Founder Marsden Proctor, a former driver, said last month that trading in 2023 had been hit hard by the strikes. Now demand is bouncing back, but the shares are still depressed at 50p, down 17 per cent over the past 12 months. With business picking up, that looks too cheap and the price should rebound this year and beyond.

The technical firms that provide key services to film and TV producers have been dragged down by US walkouts too. These include Sheffield-based Zoo Digital, which uses technology to translate films into other languages, and audio-visual specialist Videndum, whose roots go back to 1909, when William Vinten made one of the first colour motion picture systems.

Zoo was riding high until the strikes, when its shares slumped from more than £2 to just 25p. Videndum’s shares have fallen from £15.30 to £3.29. Both should benefit from a brighter future and their shares should recover.

The life scientific

The UK is recognised the world over for its prowess in life sciences from discovering new drugs and developing vaccines to producing advanced medical kit. Last week, the Chancellor highlighted his commitment to this sector, with funds and strategic support.

Hunt is not alone in backing British biomedical brains. As he delivered his Budget, AstraZeneca announced a £650 million investment in the UK to bolster scientific skills and help develop new vaccines. This shot in the arm should filter down to a host of smaller life sciences firms.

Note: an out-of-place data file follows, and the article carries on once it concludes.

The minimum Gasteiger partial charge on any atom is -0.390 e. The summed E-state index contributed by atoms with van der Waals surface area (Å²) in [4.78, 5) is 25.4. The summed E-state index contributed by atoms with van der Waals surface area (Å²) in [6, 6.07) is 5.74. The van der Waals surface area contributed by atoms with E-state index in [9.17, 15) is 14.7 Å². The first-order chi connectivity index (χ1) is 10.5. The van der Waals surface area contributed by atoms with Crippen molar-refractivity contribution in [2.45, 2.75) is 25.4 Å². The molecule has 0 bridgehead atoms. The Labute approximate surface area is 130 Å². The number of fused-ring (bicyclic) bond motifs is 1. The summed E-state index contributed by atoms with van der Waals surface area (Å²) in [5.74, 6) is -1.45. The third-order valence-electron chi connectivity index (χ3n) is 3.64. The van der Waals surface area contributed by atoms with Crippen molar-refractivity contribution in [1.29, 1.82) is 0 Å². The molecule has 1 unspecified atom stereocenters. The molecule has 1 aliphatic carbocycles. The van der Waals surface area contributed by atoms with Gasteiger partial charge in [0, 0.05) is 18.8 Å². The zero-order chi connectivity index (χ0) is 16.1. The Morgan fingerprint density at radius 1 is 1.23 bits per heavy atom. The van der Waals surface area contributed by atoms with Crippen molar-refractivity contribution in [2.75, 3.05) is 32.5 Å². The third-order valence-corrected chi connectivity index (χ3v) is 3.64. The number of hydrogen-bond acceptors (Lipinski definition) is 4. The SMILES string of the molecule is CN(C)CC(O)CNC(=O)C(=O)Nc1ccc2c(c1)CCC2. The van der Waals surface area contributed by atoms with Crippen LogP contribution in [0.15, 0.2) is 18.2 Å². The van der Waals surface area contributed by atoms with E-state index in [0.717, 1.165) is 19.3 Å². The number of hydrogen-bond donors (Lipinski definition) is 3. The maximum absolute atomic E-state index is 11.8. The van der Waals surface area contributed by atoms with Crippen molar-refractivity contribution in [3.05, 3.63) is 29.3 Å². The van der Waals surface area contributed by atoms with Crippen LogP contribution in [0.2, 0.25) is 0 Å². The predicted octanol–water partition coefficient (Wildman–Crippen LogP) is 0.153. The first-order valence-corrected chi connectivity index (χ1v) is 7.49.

HVivo, for instance, has developed trail-blazing trials for vaccines, helping to bring them to market faster and so saving lives.

Its shares have soared from 10p to 27p since Midas recommended them in January last year, but the stock should continue to deliver. Boss Mo Khan works with some of the world’s biggest drug firms and HVivo has also helped develop vaccines for respiratory syncytial virus (RSV), the bug that swept the US and UK last winter and can be fatal for infants and the elderly.

Other firms changing the face of medical science include Intelligent Ultrasound, whose software makes it easier to analyse scans as they happen, whether for pregnant women or patients with heart issues. The firm punches above its weight and the shares, at 8.75p, should deliver long-term rewards.

Likewise Destiny Pharma, pursuing cures for nasty conditions, such as diabetic foot ulcers and post-operative gut infections. Drug development is tough, but Destiny is well managed and, at 32p, the shares deserve support.

White hot technology

Google has been ridiculed for its new AI tool, Gemini. Developed by ultra-woke geeks in California, the chatbot’s clangers include saying it would ‘never’ be acceptable to ‘misgender’ trans-woman Caitlin Jenner, even to avert nuclear apocalypse.

Now, London-based techies have been called upon to make Gemini work better, underlining the Chancellor’s point that the UK is a tech hotspot, whose firms and services are valued at £800 billion.

Apple, Microsoft and Facebook benefit from British know-how – and smaller firms are making waves too. Cambridge-based 1Spatial exemplifies the breed, creating digital maps, used by firms, states and governments worldwide. Boss Claire Milverton is winning new customers by helping them to understand where assets such as property, pipes and plant life are located.

The firm has gone from strength to strength, with the shares soaring 75 per cent to 62p since Midas tipped them in March 2021. But there should be more to come.